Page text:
astrobiologist


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as·tro·bi·ol·o·gy

 (ăs′trō-bī-ŏl′ə-jē)
n.
The scientific study of the possible origin, distribution, evolution, and future of life in the universe, including that on Earth, using a combination of methods from biology, chemistry, and astronomy.

as′tro·bi′o·log′i·cal (-ə-lŏj′ĭ-kəl) adj.
as′tro·bi·ol′o·gist n.

astrobiologist

(ˌæstrəʊbaɪˈɒlədʒɪst)
n
(Astronomy) a person who studies astrobiology
References in periodicals archive ?
In the previous book he coauthored, Rare Earth, Ward, a NASA astrobiologist, posited that alien life won't manifest itself in the form of intelligent or humanlike creatures but will probably be simple.
David Grinspoon is an astrobiologist and author at the Library of Congress.
According to Dirk Schulze-Makuch, an astrobiologist at Washington State University, and Ian Crawford, a professor of planetary science and astrobiology at the University of London, the moon could have supported life soon after its formation from a debris disk about 4 billion years ago, and then again about half a billion years later, when lunar volcanic activity was at a peak.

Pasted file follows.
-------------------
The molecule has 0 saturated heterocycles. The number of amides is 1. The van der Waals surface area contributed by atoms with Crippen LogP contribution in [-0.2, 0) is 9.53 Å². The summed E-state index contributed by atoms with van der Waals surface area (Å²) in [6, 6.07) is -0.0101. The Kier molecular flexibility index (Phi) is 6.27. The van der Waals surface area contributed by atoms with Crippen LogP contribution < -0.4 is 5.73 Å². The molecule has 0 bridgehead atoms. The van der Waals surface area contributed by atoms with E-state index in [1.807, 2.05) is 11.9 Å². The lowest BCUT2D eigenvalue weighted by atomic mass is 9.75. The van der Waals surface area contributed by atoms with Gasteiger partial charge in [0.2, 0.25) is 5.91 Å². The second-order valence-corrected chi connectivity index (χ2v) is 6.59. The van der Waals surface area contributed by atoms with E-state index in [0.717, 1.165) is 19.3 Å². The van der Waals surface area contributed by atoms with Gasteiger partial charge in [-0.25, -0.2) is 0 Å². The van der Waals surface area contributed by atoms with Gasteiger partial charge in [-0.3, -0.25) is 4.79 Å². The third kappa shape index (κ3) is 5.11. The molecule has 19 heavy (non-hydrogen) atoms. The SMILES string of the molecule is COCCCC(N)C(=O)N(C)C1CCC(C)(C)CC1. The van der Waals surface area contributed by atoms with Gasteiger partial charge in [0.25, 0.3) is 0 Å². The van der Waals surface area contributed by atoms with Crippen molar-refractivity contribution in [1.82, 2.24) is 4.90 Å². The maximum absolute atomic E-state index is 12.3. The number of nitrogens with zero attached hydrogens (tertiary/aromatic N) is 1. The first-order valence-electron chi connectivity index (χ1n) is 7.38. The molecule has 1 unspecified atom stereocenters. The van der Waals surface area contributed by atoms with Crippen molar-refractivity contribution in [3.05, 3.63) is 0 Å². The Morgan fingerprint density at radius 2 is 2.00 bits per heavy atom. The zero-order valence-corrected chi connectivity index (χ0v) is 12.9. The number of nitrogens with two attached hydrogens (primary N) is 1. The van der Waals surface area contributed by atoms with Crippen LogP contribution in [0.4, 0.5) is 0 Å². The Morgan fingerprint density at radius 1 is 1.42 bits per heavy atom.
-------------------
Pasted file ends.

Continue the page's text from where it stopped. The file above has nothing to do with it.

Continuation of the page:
But dammit Jim, I'm an astrobiologist, not a cosmologist.
Abel MAaAaAeA@ndez, an astrobiologist at Arecibo and the director of PHL to Business Insider that successful observations would pick up the signal again, coming from Ross 128 and not anywhere else.
Washington State University astrobiologist, who is leading a group of 20 scientists, call the mission BOLD.
"So you could actually cross through the event horizon of a giant black hole and not really feel anything," the astrobiologist said.
The need to do so is clear; on Mars we have no way to test the method, while on Earth we can," planetary scientist and astrobiologist Christopher McKay, with NASA's Ames Research Center in Moffett Field, Calif., told Discovery News.
If you make a shopping list of all the chemicals you'd need to create life, they're all found in space, says astrobiologist Max Bernstein of NASA's Ames Research Center and the SETI (Search for Extraterrestrial Intelligence) Institute, both in Mountain View, Calif.
Addressing the topic in an email to Space.com, Chris Mckay, an astrobiologist at NASA's Ames Research Centre in Moffett Field, suggested the need for more convincing proof supporting the findings.
"This has fundamentally changed the concept of a habitable zone," said researcher Rory Barnes, a planetary scientist and astrobiologist at the University of Washington.
To astrobiologist Nathalie Cabrol (SETI Institute), the geology inside Gale suggests a water-rich environment that changed "from warm and wet to cold with ice-covered water, which could have provided suitable oases for various communities of microorganisms."